For I. nil, a near relative of sweetpotato, a gene index has been established based on 61,199 EST and 133 mature transcripts (ETs), resulting in 11,754 tentative consensus sequences (contigs), 9,721 EST-singletons, and 39 ET singletons [22], The present gene index had 37,986 significant (E = 10-6) blastn hits with the I. nil database, while 28,432 sequences remained without a hit and can be considered as specific for sweetpotato. About 19% of the sequences of the I. nil gene index (4,146 contigs and singletons) had no significant hits with the present sweetpotato gene index. These reciprocal blastn tests indicate good coverage of the present gene index for sweetpotato, but also a relatively high redundancy compared to previous EST assemblies.

Sequence annotation

Of the 66,418 sequences, 39,299 (59%) of the gene index sequences had significant blastx matches (E = 10-10) with sequences of the UniRef100 protein database. These matches corresponded to 24,657 different unique UNIRef100 accession numbers. The frequency of sequences with significant blastx hits was higher in contigs than in singletons (Figure 5). From 7,728 contigs without significant hits to proteins of the UniRef100 database, 2,829 contained a putative poly-A tail and thus most probably represent a part of a transcribed gene. From the remaining 4,899 contigs, 3,464 had an open reading frame (ORF, counted from a possible methionine start codon to a stop codon) encoding at least 50 amino acids. This suggests that most contigs without blastx hits are in fact derived from protein coding genes.

Figure 5
figure 5

Distribution of blastx hits and no hits over contigs and singletons.

The lower hit frequency of singletons in blastx searches might be caused by the smaller size of these sequences compared to contigs (373 vs. 790 bp). Another possibility for decreased hit frequency of singleton sequences would be contamination of the cDNA preparation with genomic DNA, resulting in reads derived from genomic DNA that remained unassembled. Analogous to the contig sequences, we also have searched for the presence of poly-A tails and ORFs in singletons without significant blastx hits. From 19,391 singletons without significant similarity to any protein of the UniRef100 database, 6,775 had a putative poly-A tail. Only 635 singletons of the no-hit singletons, including 47 ESTs from the GenBank database, did not encode any ORF larger than 10 amino acids, while the remaining no-hit singletons had ORFs from 30 to 896 bp. The presence of ORFs in more than 90% of the un-annotated singletons suggests that these sequences also are derived from protein coding genes.

The sweetpotato gene index including the annotation of the contigs and singletons can be viewed, searched, and downloaded at

Not all contigs and singletons, however, were derived from sweetpotato: several sequences were clearly identified as viral sequences (Tab. 1). These viral sequences were derived from sweetpotato feathery mottle virus, sweetpotato chlorotic stunt virus, sweetpotato leaf curl virus, or viruses with similarity to potato virus A and petunia vain clearing virus that apparently have been present in the experimental plants. Also, two singleton sequences derived from Sanger ESTs downloaded from the GenBank represented viral transcripts (Tab. 1).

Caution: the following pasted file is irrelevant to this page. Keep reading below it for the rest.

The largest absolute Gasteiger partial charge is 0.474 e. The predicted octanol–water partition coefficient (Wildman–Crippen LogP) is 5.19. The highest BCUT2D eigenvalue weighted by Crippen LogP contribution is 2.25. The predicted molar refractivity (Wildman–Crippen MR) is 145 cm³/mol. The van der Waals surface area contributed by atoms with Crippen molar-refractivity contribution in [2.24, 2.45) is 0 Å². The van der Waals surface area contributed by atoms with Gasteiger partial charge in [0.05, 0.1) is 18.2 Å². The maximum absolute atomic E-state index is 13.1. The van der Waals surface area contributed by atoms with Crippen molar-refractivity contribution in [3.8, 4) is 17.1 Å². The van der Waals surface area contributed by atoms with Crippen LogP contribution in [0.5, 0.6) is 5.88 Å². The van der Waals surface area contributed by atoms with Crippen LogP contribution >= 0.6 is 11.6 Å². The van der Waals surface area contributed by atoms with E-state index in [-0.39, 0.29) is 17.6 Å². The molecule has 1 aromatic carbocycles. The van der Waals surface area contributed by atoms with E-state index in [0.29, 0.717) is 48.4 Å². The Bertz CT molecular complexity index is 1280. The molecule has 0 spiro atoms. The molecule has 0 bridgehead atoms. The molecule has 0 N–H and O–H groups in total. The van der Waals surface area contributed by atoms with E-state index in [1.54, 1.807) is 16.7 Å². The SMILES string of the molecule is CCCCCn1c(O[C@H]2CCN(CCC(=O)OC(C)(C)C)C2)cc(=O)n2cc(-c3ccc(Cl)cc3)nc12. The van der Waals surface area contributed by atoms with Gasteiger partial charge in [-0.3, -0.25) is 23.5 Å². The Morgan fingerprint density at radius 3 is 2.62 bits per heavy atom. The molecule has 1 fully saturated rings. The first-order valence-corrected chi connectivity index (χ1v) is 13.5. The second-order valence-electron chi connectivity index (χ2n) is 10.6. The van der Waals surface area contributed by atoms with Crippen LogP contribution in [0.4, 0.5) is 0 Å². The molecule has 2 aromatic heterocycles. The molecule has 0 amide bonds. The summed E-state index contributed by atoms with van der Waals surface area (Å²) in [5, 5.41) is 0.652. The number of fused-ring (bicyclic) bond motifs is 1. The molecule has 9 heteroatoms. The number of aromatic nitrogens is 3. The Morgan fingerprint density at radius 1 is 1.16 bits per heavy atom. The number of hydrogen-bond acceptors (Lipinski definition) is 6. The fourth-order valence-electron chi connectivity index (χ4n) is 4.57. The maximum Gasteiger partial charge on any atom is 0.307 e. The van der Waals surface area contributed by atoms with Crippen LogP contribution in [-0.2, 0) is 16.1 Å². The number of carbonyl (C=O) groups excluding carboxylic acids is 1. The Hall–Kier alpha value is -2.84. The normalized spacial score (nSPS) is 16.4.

Table 1 Viral sequences contained in the sweetpotato gene index

A total of 24,763 out of the 39,299 blastx-annotated sequences gene ontology (GO) terms could be associated. We annotated the gene index sequences at level 2 for the three main GO vocabularies: cellular component, biological process, and molecular function (Figure 6A-C).

Figure 6
figure 6

GO-annotation. (A) Cellular location, (B) biological function, (C) molecular function.

Microsatellite marker identification and testing

Microsatellites for sweetpotato have been identified in ESTs previously [10]. To ensure identification of new microsatellite motifs only, sequences similar to GenBank ESTs were excluded from the search. A total of 1,621 new SSR motifs have been identified in the gene index, including 936 di-, 581 tri-, and 124 tetra-nucleotide SSR motifs with a minimum of 7, 5, and 5 contiguous repeating units, respectively. For SSR testing, we have taken into account the sequence redundancy of the gene index and selected only those SSRs that were present either in a single contig or singleton or in a group of homologous sequences that were derived most probably from a single locus. This analysis resulted in 223 SSR loci, for which high-quality primers were designed. Amplification of the 223 SSR loci was tested in eight sweetpotato clones, consisting of six hexaploid and two diploid accessions (Tab. 2). From the 223 selected SSR loci, 195 yielded amplification products in the predicted size, 150 SSRs revealed to be polymorphic in the eight-clone test set, and 26 were monomorphic representing in total 729 alleles (mean 4.1 alleles/locus, Additional file 1). None of the SSRs showed more than 2 alleles in any of the diploid test accessions but up to six alleles in hexaploid sweetpotato. For 19 SSR primer pairs that successfully amplified fragments from genomic DNA, polymorphism tests have not been performed.